Cut stick of butter on paper
Food - Drink
The Catholic Butter Ban That Built A Cathedral (& Led To The Reformation)
In the 15th century, the Catholic church banned followers from consuming butter during Lent because they believed that dairy fueled lust, but there was an asterisk to their rule. The church allowed people to pay a fee so they could consume butter even while they were forbidden, which had surprisingly huge implications for history.
The Roman Catholic church was run by men who consumed mostly olive oil as their fat of choice, so restricting themselves from butter wasn't a huge deal. However, French Catholics preferred to pay over abstaining from butter, and the church raised so much money that it built the Rouen Cathedral from these butter taxes.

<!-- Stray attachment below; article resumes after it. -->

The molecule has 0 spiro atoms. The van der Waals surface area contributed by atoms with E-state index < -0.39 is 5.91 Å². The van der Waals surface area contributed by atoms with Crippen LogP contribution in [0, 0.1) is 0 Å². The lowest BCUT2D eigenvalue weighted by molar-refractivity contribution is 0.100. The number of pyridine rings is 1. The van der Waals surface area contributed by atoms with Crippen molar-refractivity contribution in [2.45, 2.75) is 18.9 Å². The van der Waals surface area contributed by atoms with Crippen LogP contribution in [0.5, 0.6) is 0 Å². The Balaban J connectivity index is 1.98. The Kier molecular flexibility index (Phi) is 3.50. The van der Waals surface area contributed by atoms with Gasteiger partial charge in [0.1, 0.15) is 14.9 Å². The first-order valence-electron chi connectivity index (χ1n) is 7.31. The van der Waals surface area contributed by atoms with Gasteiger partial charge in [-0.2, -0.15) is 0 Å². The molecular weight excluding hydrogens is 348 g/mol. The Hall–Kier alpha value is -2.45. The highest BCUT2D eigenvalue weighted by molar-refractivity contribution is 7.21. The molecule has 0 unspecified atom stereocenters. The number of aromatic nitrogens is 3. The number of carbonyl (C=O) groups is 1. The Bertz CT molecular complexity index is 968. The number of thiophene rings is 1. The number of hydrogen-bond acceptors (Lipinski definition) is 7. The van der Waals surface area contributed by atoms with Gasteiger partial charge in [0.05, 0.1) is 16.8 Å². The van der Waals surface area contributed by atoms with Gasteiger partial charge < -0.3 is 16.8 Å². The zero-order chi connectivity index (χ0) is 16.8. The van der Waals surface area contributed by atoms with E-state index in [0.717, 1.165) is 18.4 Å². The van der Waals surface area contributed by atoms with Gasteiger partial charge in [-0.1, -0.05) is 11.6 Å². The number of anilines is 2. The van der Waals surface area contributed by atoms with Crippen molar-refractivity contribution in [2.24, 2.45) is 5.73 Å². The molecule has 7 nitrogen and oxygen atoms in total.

Surprisingly, this butter ban would end up contributing to Martin Luther’s mounting frustration with the church, and the writing of his famous 95 Theses. Breaking away from the church was an easy sell for northern countries who survived on meat and dairy, so the butter ban led to the Protestant Reformation and ensured its success.